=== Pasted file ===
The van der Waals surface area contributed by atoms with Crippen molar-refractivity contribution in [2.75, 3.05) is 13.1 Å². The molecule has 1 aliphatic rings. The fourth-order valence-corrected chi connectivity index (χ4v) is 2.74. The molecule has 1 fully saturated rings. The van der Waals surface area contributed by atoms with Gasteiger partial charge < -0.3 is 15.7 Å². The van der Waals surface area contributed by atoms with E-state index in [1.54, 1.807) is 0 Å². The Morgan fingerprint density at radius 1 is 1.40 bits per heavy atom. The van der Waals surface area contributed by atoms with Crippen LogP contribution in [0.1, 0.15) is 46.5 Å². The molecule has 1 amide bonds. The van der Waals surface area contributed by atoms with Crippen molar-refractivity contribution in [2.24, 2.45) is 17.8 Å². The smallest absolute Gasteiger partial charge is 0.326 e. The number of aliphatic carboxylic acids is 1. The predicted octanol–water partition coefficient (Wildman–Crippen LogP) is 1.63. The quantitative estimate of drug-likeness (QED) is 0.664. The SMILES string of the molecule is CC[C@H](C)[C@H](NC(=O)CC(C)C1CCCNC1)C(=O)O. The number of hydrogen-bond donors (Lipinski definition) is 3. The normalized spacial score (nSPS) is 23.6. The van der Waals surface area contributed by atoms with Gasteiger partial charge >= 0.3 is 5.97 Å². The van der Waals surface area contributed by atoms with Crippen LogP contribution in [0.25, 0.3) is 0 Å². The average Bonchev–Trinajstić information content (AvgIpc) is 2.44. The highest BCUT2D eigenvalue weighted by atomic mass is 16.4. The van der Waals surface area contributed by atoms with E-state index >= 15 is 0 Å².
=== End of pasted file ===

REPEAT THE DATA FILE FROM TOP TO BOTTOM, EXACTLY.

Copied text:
The van der Waals surface area contributed by atoms with Crippen molar-refractivity contribution in [2.75, 3.05) is 13.1 Å². The molecule has 1 aliphatic rings. The fourth-order valence-corrected chi connectivity index (χ4v) is 2.74. The molecule has 1 fully saturated rings. The van der Waals surface area contributed by atoms with Gasteiger partial charge < -0.3 is 15.7 Å². The van der Waals surface area contributed by atoms with E-state index in [1.54, 1.807) is 0 Å². The Morgan fingerprint density at radius 1 is 1.40 bits per heavy atom. The van der Waals surface area contributed by atoms with Crippen LogP contribution in [0.1, 0.15) is 46.5 Å². The molecule has 1 amide bonds. The van der Waals surface area contributed by atoms with Crippen molar-refractivity contribution in [2.24, 2.45) is 17.8 Å². The smallest absolute Gasteiger partial charge is 0.326 e. The number of aliphatic carboxylic acids is 1. The predicted octanol–water partition coefficient (Wildman–Crippen LogP) is 1.63. The quantitative estimate of drug-likeness (QED) is 0.664. The SMILES string of the molecule is CC[C@H](C)[C@H](NC(=O)CC(C)C1CCCNC1)C(=O)O. The number of hydrogen-bond donors (Lipinski definition) is 3. The normalized spacial score (nSPS) is 23.6. The van der Waals surface area contributed by atoms with Gasteiger partial charge >= 0.3 is 5.97 Å². The van der Waals surface area contributed by atoms with Crippen LogP contribution in [0.25, 0.3) is 0 Å². The average Bonchev–Trinajstić information content (AvgIpc) is 2.44. The highest BCUT2D eigenvalue weighted by atomic mass is 16.4. The van der Waals surface area contributed by atoms with E-state index >= 15 is 0 Å².